Rash during lamotrigine treatment is not always drug hypersensitivity a retrospective cohort study among children and adults

Maryam Shirzadi, Marit Saunes, Arne Reimers, Eylert Brodtkorb

Research output: Contribution to journalArticlepeer-review

Abstract

Purpose Cutaneous adverse drug reactions (cADRs) are a major cause of lamotrigine (LTG) discontinuation. Remarkable variation in their reported incidence suggests confounders and diverse terms and definitions. The aim of this study was to identify immunological cADRs and to throw light on classification and differential diagnoses in children and adults. Methods Hospital records of 2683 patients with epilepsy (1897 adults, 786 children) were retrospectively screened. Of these, 403 patients (236 adults, 167 children) with first time exposure to LTG were reviewed. Skin reactions were categorized into possible or probable cADRs due to LTG hypersensitivity, and other skin reactions (OSRs) unlikely to be caused by this mechanism. Results 29 of 403 patients (7.2%) reported emergent skin symptoms within 3 months of treatment with LTG of which 20 (5%: 5.9% adults, 3.6% children) were categorized as possible or probable cADRs. Concomitant infection appeared to be present in several cases, particularly in children. OSRs were found in 4.2% of the children using LTG, compared to 0.8% of the adults (p = 0.04). Conclusions Rash during the early phase of LTG treatment is not always drug hypersensitivity. Whenever skin symptoms occur, other potential causes should receive attention to avoid needless discontinuation, particularly in children. However, when early symptoms and signs of severe cADRs are suspected, LTG should promptly be discontinued.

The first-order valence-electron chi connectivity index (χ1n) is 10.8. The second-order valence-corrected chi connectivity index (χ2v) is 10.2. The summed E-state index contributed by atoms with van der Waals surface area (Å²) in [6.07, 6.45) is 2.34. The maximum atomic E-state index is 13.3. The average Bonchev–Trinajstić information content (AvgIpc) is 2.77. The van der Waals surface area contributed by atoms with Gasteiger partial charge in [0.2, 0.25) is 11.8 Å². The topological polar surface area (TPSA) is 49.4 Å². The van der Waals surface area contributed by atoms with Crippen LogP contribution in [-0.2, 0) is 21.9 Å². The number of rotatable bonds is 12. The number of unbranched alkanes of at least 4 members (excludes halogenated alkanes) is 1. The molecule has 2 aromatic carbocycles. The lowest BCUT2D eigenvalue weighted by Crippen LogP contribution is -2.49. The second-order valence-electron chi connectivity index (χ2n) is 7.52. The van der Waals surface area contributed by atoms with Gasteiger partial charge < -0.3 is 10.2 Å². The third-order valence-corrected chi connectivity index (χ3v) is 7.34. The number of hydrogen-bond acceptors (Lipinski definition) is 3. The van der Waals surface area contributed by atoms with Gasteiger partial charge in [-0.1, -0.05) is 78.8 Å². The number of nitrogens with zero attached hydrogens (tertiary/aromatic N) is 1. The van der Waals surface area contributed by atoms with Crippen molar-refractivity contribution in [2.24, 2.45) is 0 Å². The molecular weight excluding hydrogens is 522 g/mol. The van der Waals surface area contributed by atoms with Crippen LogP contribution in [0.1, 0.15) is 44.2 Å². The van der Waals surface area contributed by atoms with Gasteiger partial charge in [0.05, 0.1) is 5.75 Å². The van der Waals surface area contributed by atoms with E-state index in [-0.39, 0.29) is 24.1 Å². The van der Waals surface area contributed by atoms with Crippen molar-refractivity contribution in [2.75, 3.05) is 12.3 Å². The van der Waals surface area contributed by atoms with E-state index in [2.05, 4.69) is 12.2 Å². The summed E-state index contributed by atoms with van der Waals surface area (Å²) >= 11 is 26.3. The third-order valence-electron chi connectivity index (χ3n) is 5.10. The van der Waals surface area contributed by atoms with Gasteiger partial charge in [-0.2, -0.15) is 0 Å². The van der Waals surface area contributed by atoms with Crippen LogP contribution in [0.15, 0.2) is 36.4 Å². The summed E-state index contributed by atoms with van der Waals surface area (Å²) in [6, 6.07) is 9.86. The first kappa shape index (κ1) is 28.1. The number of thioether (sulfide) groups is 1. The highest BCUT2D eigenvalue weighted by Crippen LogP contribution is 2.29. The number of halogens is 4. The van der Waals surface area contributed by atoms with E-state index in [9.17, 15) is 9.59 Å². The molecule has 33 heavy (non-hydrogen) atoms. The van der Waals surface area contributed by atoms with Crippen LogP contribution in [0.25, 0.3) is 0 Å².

Original languageEnglish
Pages (from-to)12-18
Number of pages7
JournalSeizure
Volume89
DOIs
Publication statusPublished - 2021 Jul

Subject classification (UKÄ)

  • Respiratory Medicine and Allergy
  • Immunology in the medical area

Keywords

  • Antiepileptic drugs
  • Hypersensitivity reactions
  • Incidence
  • Lamotrigine
  • Skin reactions

Fingerprint

Dive into the research topics of 'Rash during lamotrigine treatment is not always drug hypersensitivity a retrospective cohort study among children and adults'. Together they form a unique fingerprint.

Cite this